Scotland’s is stunning and Tennessee’s is a ten, you see, but there’s another, relatively newer whisky on the scene—and it’s ready for a spot as a regular on your shelf.
Whisky had been kicking around Japan in an unofficial capacity for decades before Shinjiro Torii and Masataka Taketsuru linked up in the early 1920s to turn it into big business. The latter had just returned from Scotland, where he’d studied in Glasgow and apprenticed in the hallowed Speyside region and, equipped with this new set of know-how and with Scotch as their lodestar, together they set out to utilize the pure, natural elements of Japan to make a whisky for the palates of its people. This duo, now regarded as the “fathers of Japanese whisky,” ultimately split to form their own distilling operations, but the characteristics of the country’s whisky to this day came into focus from that early partnership—light and refined but not skimping on complexity with soft floral, vanilla, or malty tasting notes.
It took some time for the spirit to attract global attention (with partial credit going to Sofia Coppola’s Lost in Translation, which featured Bill Murray as a pitchman of the spirit), but sure enough, it caught on. And with this growing profile, the range of product coming out of the country has likewise expanded. With notably few regulations as to what counts as Japanese whisky, you can find single malts, versions blended with grains from around the globe, a variety of ages and cask materials, and some even peated.
But don’t mistake lax laws for nonchalance. How seriously do they take their native spirit in Japan? Consider its most high-profile vehicle, the whisky highball, a drink so simple and celebratory of what’s in the bottle that its most important added elements, aside from soda water, are exacting attention to detail, temperature, and technique.
Our three recipes for next month’s box traverse a bit more territory than the noble, unadorned highball, but our aim to honor the clean taste of Japanese whisky is all the same. With help from our expert bartenders, we’re putting you in the driver’s seat to master this exquisite spirit, but first things first—don’t take that first sip without a rousing declaration of Kanpai! Subscribe now through October 2nd to get this box—the final wave will ship the week of October 5th (owing to the conditions of the COVID-19 pandemic).
Much like the energy-packed, neon-lit streets of Tokyo at night, Kevin Diedrich’s Nippon Cooler is a buzzing feast for your senses. But it’s not just the city that’s inspired this vividly refreshing medley. Japanese whisky welcomes in spiced Thai bitters and a Vietnamese sparkling watermelon juice for a dynamic flavor that pops, along with a smooth aloe drink, and a fruity osmanthus flower syrup. It’s not quite a whisky highball in the traditional sense, but this one-of-a-kind mix is just the ticket for those high on life and ready to have a ball!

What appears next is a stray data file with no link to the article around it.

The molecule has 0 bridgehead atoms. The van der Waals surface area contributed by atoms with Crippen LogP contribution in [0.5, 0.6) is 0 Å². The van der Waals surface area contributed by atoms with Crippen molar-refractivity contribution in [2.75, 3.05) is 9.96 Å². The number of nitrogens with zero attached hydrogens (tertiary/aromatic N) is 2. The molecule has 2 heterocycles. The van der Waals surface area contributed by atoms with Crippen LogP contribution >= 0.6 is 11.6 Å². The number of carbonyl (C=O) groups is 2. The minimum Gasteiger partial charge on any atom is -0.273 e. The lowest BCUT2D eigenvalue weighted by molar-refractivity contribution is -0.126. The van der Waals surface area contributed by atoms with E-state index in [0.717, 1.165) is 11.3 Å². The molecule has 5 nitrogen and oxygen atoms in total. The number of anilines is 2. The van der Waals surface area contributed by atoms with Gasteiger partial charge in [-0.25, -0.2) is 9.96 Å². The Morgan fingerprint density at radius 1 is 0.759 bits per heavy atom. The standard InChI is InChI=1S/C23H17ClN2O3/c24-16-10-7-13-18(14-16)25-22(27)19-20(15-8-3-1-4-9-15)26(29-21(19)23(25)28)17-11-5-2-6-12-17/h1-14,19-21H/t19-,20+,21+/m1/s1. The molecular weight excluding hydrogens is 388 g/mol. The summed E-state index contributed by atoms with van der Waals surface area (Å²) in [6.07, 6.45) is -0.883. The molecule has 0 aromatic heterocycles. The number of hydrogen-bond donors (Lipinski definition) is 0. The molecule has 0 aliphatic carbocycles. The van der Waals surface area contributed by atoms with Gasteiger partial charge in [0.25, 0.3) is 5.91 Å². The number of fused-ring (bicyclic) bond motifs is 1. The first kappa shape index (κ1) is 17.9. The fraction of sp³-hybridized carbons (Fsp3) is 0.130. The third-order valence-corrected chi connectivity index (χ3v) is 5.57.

Kevin is an award-winning San Francisco–based bartender and owner of Pacific Cocktail Haven and Kona’s Street Market, an ode to the evening food and shopping bazaars popular throughout Asia, South America, and Europe.
We’ve lost sight of Greg Mayer as he happily sails over the horizon, but thankfully he’s left us with a tasty parting gift. Miles from the Mainland is a sunny take on the regional contrasts of Japan, paying particular homage to the coastline and island chains of the south. Bright lemon and a syrup featuring tropical fruit and coconut lead the way to surf and sand, with just enough sesame nuttiness to bring to mind a classic night of izakaya-hopping. Top it with spiced, aromatic Peychaud’s bitters and seal the deal on Japanese whisky’s excursion to the subtropics.
Greg began his career in the hospitality industry working in kitchens as a line cook and transitioned to roles behind the bars of many hot spots nationwide. Now based in NYC, he’s the National Brand Ambassador for LHK Spirits and in-house cocktail counsel for Shaker & Spoon.
Wagtails sing is a cocktail fit for the whole year, but one especially ripe for the upcoming transition to autumn. After taking in the range of soft fruit and floral notes of Japanese whisky, Caer Maiko turned to enhancing ingredients like pear, baking spices, and mole bitters to deepen the sense of warmth and louden the voice of the spirit. But then, what seems like an old fashioned gets flipped with a complex, dry finishing flavor from the German digestif Underberg. Settle in and salute a season of great sips ahead!
Caer is the bar manager for Last Straw in Austin, TX, and co-creator of Daijoubu Pop Up: Super Asian Cocktails, a traveling cocktail experience that pushes culinary boundaries in cocktails by incorporating surprising, unusual, and more authentic Asian flavors while creating a space for Asian people in front of and behind the bar.
The official toast for September is Kanpai! And—since the word translates to “empty your glass”—our imaginative bartenders devised their recipes to make that an enjoyably effortless task for you. Join us for this journey to Japan, and let’s discover our next favorite whisky together!
The Shaker & Spoon Team
*not vegan: spiced pear-honey cordial